I’m sure I haven’t been alone in wondering what it’s like to legally hurtle along a motorway at more than 150mph.Now, after unintentionally riding shotgun in an unmarked police car to catch a driver who’d failed to stop, I know (writes James Baggott).
Traffic cop PC Rob Lewis and I are taking a break from an evening pounding the streets of Hampshire when a voice over the radio reveals an unfolding pursuit.
On the far reaches of the Eastern Roads Policing Unit’s patch – some 32 miles away from where we’re enjoying a much-needed fast food supper – an Audi A3 driver has refused to pull over for a police car.
Traffic cops from across the area have been scrambled to assist with the chase – and that includes us in an unmarked BMW 330d.
The young driver is leading cops on a merry tour of the back roads around Winchester and he is currently heading south towards the coast, showing no signs of giving up.
It’s just gone 10pm on a Friday night, so traffic is light as we leave the Eastern RPU base at Havant and join the usually-heaving M27.
With blues and twos flashing, PC Lewis picks up the pace and we’re soon in the higher rev ranges of the 3 Series. The unmarked car is packed with heavy kit, not to mention myself and a photographer, but yet still quickly tops three figures.
Traffic melts away in front of us. The unmarked car may by disguised in plain sight when its lights aren’t flashing, but now it’s obvious a police vehicle is fast approaching.
Blue and white LEDs are hidden in the grille, on the dash, in the wing mirrors and behind the numberplate and at night users wouldn’t even know it was unmarked as it approaches in the fast lane.
PC Lewis has the radio turned up in the car and we can hear his colleagues reporting the Audi’s latest whereabouts. There are several units involved in the chase now and despite the distance we’ve had to cover, at speeds mostly topping 140mph, we’ve managed to get very close to helping out.
We pull off the M3 near Winchester and PC Lewis informs the police control room he’ll wait in a layby to see if the chase comes his way.
It soon becomes clear it isn’t going to. The radio commentary explains the errant Audi has taken a turn off-road and is heading towards a small village.
PC Lewis asks us to punch it into Google Maps – we’re a long way out of his usual patch – and we make a series of turns until we’re on the same road as the runaway, heading towards each other.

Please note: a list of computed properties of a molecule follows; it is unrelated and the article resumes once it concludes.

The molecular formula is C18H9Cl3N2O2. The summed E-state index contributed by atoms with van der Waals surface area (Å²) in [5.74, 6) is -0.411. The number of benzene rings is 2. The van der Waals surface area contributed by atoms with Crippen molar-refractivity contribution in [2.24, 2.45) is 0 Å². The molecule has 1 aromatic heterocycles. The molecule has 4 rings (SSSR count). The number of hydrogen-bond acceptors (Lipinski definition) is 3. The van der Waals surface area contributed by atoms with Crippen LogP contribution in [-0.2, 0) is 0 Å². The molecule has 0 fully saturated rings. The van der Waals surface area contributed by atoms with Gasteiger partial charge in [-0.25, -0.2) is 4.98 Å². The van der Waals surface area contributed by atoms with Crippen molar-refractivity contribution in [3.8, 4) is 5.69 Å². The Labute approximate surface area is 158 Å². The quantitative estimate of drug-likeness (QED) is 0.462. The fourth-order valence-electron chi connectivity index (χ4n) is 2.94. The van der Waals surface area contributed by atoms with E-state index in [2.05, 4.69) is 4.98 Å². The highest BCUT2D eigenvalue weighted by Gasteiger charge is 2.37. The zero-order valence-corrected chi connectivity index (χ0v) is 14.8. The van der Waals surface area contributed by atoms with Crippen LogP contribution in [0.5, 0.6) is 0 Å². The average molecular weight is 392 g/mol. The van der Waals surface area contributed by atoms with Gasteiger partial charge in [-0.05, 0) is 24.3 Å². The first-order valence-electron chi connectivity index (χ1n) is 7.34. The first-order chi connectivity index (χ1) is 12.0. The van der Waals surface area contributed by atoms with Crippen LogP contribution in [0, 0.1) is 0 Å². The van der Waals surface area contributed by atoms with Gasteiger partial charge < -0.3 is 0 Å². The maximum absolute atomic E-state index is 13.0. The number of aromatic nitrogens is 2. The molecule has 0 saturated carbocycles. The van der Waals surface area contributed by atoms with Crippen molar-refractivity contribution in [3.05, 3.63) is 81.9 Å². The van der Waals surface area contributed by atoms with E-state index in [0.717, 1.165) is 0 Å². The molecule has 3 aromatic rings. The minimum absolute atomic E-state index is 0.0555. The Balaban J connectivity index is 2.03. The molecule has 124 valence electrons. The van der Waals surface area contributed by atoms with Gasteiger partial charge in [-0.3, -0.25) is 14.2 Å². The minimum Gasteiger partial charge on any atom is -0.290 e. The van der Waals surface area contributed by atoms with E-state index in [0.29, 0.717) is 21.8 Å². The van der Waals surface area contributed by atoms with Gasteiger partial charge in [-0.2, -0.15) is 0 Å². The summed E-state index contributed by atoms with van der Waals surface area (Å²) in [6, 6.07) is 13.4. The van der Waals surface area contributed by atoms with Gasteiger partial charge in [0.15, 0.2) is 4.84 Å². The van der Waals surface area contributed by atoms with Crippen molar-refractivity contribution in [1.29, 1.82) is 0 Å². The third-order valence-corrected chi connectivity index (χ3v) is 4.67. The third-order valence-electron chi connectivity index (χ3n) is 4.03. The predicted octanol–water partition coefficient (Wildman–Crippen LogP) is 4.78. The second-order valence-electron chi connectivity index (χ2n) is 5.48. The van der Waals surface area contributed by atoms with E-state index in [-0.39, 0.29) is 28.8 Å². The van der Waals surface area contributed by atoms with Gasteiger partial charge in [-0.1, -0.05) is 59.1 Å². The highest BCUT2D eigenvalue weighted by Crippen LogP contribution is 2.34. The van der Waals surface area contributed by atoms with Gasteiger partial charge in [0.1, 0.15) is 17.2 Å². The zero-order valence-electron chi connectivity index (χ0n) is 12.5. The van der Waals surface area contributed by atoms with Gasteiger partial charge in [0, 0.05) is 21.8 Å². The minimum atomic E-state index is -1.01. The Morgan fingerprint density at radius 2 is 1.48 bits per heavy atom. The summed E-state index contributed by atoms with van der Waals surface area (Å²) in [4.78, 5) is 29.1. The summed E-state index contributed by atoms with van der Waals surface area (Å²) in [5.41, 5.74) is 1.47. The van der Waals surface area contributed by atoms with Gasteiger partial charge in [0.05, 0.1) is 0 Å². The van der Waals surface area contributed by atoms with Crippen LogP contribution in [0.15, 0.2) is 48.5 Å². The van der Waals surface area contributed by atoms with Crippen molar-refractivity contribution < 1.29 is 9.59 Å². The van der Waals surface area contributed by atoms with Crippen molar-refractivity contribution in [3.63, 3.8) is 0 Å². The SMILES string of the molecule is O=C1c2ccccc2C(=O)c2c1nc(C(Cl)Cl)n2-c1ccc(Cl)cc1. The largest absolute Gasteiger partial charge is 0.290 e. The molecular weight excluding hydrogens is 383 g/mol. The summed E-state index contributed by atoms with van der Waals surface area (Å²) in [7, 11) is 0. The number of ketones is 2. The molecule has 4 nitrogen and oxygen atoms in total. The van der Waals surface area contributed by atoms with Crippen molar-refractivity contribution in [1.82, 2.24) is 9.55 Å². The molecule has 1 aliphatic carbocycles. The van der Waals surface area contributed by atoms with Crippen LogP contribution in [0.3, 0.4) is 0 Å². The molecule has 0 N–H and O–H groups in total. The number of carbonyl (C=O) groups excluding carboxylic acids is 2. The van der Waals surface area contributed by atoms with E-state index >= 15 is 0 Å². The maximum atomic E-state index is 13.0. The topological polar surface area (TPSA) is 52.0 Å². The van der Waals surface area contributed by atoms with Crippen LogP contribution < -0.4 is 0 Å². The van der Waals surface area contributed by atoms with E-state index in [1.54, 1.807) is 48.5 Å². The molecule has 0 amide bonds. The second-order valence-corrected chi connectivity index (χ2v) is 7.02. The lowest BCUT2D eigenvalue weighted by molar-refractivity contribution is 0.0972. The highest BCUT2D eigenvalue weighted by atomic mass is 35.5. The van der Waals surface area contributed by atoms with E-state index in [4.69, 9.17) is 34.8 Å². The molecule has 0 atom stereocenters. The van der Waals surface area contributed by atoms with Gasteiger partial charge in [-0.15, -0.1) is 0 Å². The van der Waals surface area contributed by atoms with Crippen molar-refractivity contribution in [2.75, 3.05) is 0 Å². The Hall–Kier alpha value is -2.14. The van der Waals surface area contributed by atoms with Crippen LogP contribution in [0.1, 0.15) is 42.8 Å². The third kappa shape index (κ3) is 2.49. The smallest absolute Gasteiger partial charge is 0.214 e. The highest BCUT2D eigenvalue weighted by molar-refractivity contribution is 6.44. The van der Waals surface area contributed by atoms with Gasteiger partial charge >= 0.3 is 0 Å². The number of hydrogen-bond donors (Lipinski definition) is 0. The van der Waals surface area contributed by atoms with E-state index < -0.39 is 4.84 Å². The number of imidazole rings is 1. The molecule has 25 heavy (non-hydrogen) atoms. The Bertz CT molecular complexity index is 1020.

Police control asks us to deploy a Stinger – a device which rapidly deflates all four tyres when thrown in front of the wheels.
PC Lewis says he’ll find a suitable location, but seconds later we hear ‘he’s crashed, he’s crashed’ on the radio.
Just a mile down the road, we find the just-crashed Audi, penned in by another unmarked police car.
The Audi driver has mounted a verge, taken out two signs and tried to get back on the road. He’s been caught behind a telegraph pole and cops have decided to use their BMW X5 to stop the chase dead.
When we arrive the driver has been arrested. We’re the third car to arrive – after the other unmarked BMW and a dog unit. Four other police cars soon arrive, flashing blue lights illuminate the crash scene.
‘This was a typical example of teamwork, county-wide, coordinated by our control room,’ explained PC Lewis. ‘A car that fails to stop can be a serious danger to other road users and needs to be stopped safely.
‘We came very close to this coming directly into our path and luckily it ended with no serious injuries.’
Rushing to the scene, experiencing the immense skill and concentration these officers utilise in their work every day, was quite an experience.
We may not have come into direct contact with the runaway vehicle until the very end, but during the chase we were engaged in the action on the radio and by playing our part in a huge pincer movement.
I still can’t believe we were lucky enough to be taken along for the ride.